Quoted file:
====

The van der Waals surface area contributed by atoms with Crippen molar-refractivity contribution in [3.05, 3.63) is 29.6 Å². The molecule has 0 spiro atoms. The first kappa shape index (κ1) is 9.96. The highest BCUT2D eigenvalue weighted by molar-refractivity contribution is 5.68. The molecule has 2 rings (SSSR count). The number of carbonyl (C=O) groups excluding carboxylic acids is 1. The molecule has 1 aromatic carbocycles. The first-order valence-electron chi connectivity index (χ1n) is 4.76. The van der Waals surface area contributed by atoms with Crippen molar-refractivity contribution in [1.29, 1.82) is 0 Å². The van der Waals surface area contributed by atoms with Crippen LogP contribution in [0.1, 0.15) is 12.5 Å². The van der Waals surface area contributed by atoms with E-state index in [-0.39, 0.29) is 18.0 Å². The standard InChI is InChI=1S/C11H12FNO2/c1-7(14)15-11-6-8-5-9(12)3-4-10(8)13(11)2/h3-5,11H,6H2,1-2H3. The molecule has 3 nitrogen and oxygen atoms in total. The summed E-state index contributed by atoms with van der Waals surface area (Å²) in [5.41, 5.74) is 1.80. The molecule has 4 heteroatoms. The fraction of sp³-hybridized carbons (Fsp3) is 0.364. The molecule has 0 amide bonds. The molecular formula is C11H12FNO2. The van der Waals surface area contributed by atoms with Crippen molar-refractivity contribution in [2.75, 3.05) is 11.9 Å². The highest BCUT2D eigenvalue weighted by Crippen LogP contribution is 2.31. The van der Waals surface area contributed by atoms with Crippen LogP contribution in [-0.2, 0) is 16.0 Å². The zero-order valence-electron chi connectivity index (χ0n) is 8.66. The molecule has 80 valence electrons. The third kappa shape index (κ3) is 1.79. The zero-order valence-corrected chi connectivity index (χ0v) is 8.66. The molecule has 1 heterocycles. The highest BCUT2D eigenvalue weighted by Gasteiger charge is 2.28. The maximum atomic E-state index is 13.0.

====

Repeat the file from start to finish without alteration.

The van der Waals surface area contributed by atoms with Crippen molar-refractivity contribution in [3.05, 3.63) is 29.6 Å². The molecule has 0 spiro atoms. The first kappa shape index (κ1) is 9.96. The highest BCUT2D eigenvalue weighted by molar-refractivity contribution is 5.68. The molecule has 2 rings (SSSR count). The number of carbonyl (C=O) groups excluding carboxylic acids is 1. The molecule has 1 aromatic carbocycles. The first-order valence-electron chi connectivity index (χ1n) is 4.76. The van der Waals surface area contributed by atoms with Crippen molar-refractivity contribution in [1.29, 1.82) is 0 Å². The van der Waals surface area contributed by atoms with Crippen LogP contribution in [0.1, 0.15) is 12.5 Å². The van der Waals surface area contributed by atoms with E-state index in [-0.39, 0.29) is 18.0 Å². The standard InChI is InChI=1S/C11H12FNO2/c1-7(14)15-11-6-8-5-9(12)3-4-10(8)13(11)2/h3-5,11H,6H2,1-2H3. The molecule has 3 nitrogen and oxygen atoms in total. The summed E-state index contributed by atoms with van der Waals surface area (Å²) in [5.41, 5.74) is 1.80. The molecule has 4 heteroatoms. The fraction of sp³-hybridized carbons (Fsp3) is 0.364. The molecule has 0 amide bonds. The molecular formula is C11H12FNO2. The van der Waals surface area contributed by atoms with Crippen molar-refractivity contribution in [2.75, 3.05) is 11.9 Å². The highest BCUT2D eigenvalue weighted by Crippen LogP contribution is 2.31. The van der Waals surface area contributed by atoms with Crippen LogP contribution in [-0.2, 0) is 16.0 Å². The zero-order valence-electron chi connectivity index (χ0n) is 8.66. The molecule has 80 valence electrons. The third kappa shape index (κ3) is 1.79. The zero-order valence-corrected chi connectivity index (χ0v) is 8.66. The molecule has 1 heterocycles. The highest BCUT2D eigenvalue weighted by Gasteiger charge is 2.28. The maximum atomic E-state index is 13.0.